April 27, 2021
From Radical Glasgow (UK)
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           We should realise that going to work can mean death, trying to earn your crust of bread, can mean death. So many ordinary people go to work and never return home alive. Your friends, neighbours, family members, set off to earn money to pay the rent, put food on the table but never come home. In this capitalist profit oriented world, health and safety at work is considered as cost and so is pruned to suit the profit margins. United Nations estimates that six thousand people are killed daily at work – three times MORE people than in WARS, drug and alcohol abuse combined. [United Nations]
         April 28th is now marked as International Workers Memorial Day, when we should all come together and remember the real cost of this economic system that favours the few. Our lives are littered with, in most cases, avoidable disasters at work. Below is just one example of the price of earning your daily bread.

Blood Red Coal.
          The industrial revolution was driven by power that power in a large capacity was coal. We should always realise that coal is not black, it is red with stained blood. Coal supplied the power, blood and sweat oiled the wheels. Deaths in heavy industries during the rise of the industrial revolution and well into the modern age have been horrendous, sometimes individual deaths, sometime mass deaths and mining communities are no stranger to mass deaths.
        One such disaster of mass deaths was at a coal mine just outside Glasgow near Moodiesburn, the Auchengeich pit disaster, September 18th 1959. I’m old enough to remember that day. My father was a coal miner all his working life, the last pit he worked in was the near by and sister pit, Western Aucheneich Colliery, and he had just retired a few weeks before the disaster. The mining communities are close knit communities and my father knew all of those who perished. I can only imagine the effect those deaths had on the families, I know it shattered my father.
       One event, one day, in one community and 47 men lost their lives, the youngest 22 the oldest 62. All died of asphyxiation by poisoning from carbon monoxide, from an underground fire. 47 deaths in a small community. They say lightening never strikes twice in the same place. Auchengeich Colliery disaster 22nd. January 1931: Air Tubes Destroyed- Miners’ Sacrifice to Save Their Workmates : Five miners were killed and six injured in an explosion which occurred early yesterday morning in a Lanarkshire colliery. Several men escaped injury in the explosion, but returned immediately to the danger zone in an effort to assist their comrades, and were overcome by gas fumes.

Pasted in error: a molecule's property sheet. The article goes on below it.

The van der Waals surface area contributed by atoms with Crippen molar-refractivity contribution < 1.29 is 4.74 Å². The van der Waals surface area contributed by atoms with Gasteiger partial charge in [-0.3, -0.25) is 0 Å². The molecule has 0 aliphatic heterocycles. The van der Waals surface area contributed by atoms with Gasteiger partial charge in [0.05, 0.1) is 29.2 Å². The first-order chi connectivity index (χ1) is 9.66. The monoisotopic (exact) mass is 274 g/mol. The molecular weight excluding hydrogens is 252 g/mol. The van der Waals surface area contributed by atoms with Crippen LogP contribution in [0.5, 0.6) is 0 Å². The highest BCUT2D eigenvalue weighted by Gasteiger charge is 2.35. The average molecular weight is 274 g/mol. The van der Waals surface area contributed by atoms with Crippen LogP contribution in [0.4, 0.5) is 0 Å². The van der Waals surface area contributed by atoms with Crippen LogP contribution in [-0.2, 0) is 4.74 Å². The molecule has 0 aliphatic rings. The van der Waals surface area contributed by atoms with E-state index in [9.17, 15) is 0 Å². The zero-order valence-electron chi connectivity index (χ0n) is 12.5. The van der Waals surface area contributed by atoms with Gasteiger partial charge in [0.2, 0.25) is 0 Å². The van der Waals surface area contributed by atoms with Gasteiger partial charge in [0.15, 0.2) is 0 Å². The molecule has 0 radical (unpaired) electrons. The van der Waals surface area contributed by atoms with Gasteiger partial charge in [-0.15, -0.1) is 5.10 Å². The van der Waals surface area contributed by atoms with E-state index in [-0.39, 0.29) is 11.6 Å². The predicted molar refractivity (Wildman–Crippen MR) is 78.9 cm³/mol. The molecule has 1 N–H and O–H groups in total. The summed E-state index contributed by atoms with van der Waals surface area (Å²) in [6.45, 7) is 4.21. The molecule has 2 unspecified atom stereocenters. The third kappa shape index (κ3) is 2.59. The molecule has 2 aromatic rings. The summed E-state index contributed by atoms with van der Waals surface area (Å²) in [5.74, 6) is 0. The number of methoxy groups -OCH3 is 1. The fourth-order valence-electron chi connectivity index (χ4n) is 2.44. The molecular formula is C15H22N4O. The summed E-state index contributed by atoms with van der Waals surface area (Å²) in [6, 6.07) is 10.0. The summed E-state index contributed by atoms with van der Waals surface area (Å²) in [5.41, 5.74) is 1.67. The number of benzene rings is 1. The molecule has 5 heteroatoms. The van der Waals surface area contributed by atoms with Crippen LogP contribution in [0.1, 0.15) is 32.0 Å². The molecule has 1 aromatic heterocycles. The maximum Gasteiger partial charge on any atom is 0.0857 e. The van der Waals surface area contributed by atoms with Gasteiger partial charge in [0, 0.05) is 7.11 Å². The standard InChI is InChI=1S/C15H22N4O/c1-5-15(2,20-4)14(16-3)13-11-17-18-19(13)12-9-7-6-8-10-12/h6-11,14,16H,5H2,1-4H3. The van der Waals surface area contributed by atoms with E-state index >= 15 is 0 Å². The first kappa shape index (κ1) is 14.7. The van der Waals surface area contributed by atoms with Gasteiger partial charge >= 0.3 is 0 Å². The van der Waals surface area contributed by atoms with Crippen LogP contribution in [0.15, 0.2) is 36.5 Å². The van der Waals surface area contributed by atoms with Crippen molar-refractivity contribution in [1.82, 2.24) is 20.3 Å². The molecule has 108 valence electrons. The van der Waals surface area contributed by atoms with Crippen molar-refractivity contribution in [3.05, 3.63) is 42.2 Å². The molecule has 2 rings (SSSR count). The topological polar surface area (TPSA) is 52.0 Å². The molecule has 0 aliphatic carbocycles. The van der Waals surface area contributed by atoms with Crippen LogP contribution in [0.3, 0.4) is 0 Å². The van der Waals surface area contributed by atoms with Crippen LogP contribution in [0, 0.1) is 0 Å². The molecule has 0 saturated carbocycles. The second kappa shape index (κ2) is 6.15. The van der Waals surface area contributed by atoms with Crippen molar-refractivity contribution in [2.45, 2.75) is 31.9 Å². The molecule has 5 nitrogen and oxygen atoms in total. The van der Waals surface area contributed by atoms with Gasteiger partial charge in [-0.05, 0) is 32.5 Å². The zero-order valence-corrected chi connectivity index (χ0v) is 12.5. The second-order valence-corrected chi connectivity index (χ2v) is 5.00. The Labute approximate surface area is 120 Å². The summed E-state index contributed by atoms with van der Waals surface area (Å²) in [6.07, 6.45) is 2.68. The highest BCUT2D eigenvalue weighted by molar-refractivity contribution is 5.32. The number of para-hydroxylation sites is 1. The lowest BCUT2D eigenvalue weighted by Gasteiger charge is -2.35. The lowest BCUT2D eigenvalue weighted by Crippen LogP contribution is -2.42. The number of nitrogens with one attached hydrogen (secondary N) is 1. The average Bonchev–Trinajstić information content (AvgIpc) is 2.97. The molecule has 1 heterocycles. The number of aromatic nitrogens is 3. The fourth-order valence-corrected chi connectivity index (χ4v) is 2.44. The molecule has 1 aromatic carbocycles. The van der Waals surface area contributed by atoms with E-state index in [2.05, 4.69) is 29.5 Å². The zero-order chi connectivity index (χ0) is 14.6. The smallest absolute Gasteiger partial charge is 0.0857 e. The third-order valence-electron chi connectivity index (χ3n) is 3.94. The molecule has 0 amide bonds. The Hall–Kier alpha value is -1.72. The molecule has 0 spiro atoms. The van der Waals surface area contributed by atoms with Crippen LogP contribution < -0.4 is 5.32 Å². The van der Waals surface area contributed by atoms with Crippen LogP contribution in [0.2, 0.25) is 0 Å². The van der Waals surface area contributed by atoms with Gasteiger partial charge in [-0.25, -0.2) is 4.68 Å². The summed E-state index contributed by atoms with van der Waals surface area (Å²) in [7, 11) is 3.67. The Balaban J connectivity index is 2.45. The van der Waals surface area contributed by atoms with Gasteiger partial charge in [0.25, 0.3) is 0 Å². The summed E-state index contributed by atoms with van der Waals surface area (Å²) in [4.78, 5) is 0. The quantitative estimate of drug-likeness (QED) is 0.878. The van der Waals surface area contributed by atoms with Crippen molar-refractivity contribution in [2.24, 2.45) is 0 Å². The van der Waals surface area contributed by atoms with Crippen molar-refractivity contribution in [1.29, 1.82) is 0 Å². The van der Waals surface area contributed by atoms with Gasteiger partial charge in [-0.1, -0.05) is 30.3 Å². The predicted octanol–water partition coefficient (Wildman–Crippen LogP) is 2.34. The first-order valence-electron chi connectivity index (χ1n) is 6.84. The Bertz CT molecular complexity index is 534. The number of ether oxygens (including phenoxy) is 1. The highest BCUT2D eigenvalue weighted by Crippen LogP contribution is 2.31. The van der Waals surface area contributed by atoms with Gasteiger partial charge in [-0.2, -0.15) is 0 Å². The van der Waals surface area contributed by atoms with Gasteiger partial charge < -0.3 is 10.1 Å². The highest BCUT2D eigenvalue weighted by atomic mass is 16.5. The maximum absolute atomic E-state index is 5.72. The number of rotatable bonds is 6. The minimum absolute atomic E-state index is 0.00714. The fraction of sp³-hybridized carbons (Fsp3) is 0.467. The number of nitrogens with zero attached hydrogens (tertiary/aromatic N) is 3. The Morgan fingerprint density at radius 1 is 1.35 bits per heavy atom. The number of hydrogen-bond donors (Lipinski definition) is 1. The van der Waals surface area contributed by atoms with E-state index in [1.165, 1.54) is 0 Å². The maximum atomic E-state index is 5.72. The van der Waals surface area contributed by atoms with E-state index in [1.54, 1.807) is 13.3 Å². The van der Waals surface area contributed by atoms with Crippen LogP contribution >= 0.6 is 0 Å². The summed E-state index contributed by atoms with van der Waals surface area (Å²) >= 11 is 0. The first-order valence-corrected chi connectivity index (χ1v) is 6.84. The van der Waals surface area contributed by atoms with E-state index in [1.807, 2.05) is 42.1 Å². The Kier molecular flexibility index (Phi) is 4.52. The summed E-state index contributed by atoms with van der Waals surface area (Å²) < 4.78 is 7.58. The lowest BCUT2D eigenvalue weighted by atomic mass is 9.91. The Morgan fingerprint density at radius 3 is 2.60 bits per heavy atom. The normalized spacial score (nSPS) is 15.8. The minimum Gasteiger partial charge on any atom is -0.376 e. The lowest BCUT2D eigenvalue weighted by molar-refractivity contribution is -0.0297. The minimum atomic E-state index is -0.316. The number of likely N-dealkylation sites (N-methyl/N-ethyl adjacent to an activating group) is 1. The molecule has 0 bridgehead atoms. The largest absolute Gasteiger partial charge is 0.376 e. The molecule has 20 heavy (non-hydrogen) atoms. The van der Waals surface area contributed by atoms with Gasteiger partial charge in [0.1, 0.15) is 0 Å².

Could the second Auchengeich Colliery disaster have been avoided? Like all activities where output and profit are the motives, safety often slips down the priority list, but it is not for me to judge in this case.
       I will however quote from the official inquiry report.
Quote from official report: 2. I find that forty-seven men on a man-riding train underground in a return airway died from asphyxia due to poisoning by carbon monoxide contained in smoke from a fire which originated in the driving belt of a booster fan farther inbye and spread to wood props and laggings used as roof supports.
Quote from part of conclusions: (9) By calculation, a balata transmission belt made of 33 ½ oz. cotton duck put on after the speed-up of the fan had an excess capacity of about 50 per cent. and the 31 oz. belt which caught fire about 25 per cent. But the first of these belts lasted less than ten weeks and the other only two days.
        (10) The belt which caught fire was not of the 33 ½ oz. weight ordered by the National Coal Board and failed to satisfy completely some of the tests prescribed by British Standard 2066.
        Live link to inquiry: http://www.scottishmining.co.uk/250.html Here you will also find a list of mining disasters in Lanarkshire from the 1800’s, and there are many.

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Source: Radicalglasgowblog.blogspot.com